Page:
In an experimental study, the size and shape of particles in a commercially available DPI were measured using an automated imaging system with integrated Raman spectroscopy (Morphologi G3–ID, Malvern Instruments) probe to obtain information about the two APIs present in the formulation. During measurement, samples were automatically dispersed on to a metal-coated microscope slide, and size and shape data were then collected by standard operating procedures. From these data alone, it was impossible to identify the two different APIs because of their morphological similarity, so Raman spectral analysis was applied to chemically differentiate the components and to determine the particle size distribution of each API individually.

Figure 1: A scattergram plot of the correlations scores (lower diagram), developed by referencing against the library spectra (upper diagram), enables the identification of particles as either API 1 or API 2.
For OINDPs, it is the sub-ten micron fraction that is typically of most interest because it is particles in this size range (more narrowly the sub-five micron fraction) that will tend to deposit in the lung. Raman spectral analysis targeted only particles in the 1–10 m size range, which was defined through the application of an appropriate size classification.

Figure 2: Overlaid CED distributions and individual particle images confirm the morphological similarity of the two APIs present in the DPI formulation.
A spectral reference library was created by using Raman point spectra of the pure components to provide a basis for identifying the particles of each API in the sample. The spectrum of each individual particle was correlated with that of a library component, and scored according to the closeness of this correlation; a correlation score close to one indicates a high degree of similarity. Figure 1 shows two discrete particle populations differentiated on the basis of chemical composition, and shows how the system allows the exploration of relationships between particle morphology and chemical parameters. This plot graphically illustrates the relative proportions of each type of particle within the sample, showing that there are far more particles of API 2 than of API 1. The associated data can be manipulated to generate a separate particle size distribution for each of the two different APIs by applying appropriate classification criteria defined in terms of the measured chemical parameters (Figure 2).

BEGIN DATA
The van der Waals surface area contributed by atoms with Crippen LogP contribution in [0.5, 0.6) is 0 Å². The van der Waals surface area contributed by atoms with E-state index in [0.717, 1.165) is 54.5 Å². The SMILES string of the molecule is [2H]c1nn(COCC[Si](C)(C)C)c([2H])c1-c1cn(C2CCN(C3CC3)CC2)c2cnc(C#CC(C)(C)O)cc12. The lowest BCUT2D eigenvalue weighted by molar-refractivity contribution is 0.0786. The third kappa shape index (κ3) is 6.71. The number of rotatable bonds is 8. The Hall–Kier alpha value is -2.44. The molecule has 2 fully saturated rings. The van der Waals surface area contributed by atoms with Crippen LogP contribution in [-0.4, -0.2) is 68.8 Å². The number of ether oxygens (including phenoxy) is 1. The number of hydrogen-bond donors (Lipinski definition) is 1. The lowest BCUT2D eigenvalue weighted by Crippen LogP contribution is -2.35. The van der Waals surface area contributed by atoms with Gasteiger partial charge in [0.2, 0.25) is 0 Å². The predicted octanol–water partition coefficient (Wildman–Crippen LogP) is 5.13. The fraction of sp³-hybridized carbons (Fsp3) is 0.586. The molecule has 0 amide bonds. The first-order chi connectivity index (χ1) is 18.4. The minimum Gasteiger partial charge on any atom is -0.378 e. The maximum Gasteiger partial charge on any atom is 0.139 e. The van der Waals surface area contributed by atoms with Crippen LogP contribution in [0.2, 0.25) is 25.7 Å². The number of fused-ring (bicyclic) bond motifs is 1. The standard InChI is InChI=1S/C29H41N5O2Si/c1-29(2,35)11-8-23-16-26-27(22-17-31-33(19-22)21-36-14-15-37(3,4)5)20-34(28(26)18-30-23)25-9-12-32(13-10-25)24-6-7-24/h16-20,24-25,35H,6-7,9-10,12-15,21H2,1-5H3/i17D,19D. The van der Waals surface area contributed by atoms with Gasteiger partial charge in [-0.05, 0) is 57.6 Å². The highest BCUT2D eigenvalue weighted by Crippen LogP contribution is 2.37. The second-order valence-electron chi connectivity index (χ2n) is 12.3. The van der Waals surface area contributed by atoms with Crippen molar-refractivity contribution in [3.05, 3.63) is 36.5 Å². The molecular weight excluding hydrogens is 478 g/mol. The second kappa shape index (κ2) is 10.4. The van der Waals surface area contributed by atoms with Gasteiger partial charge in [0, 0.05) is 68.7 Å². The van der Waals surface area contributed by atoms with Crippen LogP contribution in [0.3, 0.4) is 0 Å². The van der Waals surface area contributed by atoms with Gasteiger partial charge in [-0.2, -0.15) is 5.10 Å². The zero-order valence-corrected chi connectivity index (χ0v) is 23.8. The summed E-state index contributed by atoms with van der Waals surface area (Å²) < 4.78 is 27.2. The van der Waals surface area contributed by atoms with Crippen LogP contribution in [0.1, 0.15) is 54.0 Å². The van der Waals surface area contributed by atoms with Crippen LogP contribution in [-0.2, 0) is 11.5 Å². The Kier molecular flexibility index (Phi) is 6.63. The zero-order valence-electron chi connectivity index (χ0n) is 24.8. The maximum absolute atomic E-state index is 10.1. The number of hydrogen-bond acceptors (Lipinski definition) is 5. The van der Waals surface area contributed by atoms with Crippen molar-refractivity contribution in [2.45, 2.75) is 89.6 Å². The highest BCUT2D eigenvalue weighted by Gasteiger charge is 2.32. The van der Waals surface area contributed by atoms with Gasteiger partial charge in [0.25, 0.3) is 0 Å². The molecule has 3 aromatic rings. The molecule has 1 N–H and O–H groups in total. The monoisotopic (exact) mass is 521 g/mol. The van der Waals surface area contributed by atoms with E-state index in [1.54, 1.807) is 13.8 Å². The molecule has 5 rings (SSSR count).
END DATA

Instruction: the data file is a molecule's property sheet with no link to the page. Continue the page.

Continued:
Figure 3: Chemically differentiating the particles makes it possible to accurately measure the relative proportions of each API within the DPI formulation. The proportion of the particles in API 2 is much greater than those in API 1.
The overlaid circular equivalent diameter (CED) distributions of the two APIs shown in Figure 2 suggest they are similar in terms of particle size, while images confirm their comparable shape. However, when the relative proportion of APIs in the 1–10 m size range is analyzed, the qualitative observation that there is a greater quantity of API 2 in the sample is confirmed (see Figure 3). The ability to chemically differentiate the samples yields information that the proportion of API 2 in the dose is around ten times higher than that of API 1, which is important information when investigating product performance and the precise composition of the dose delivered to the patient.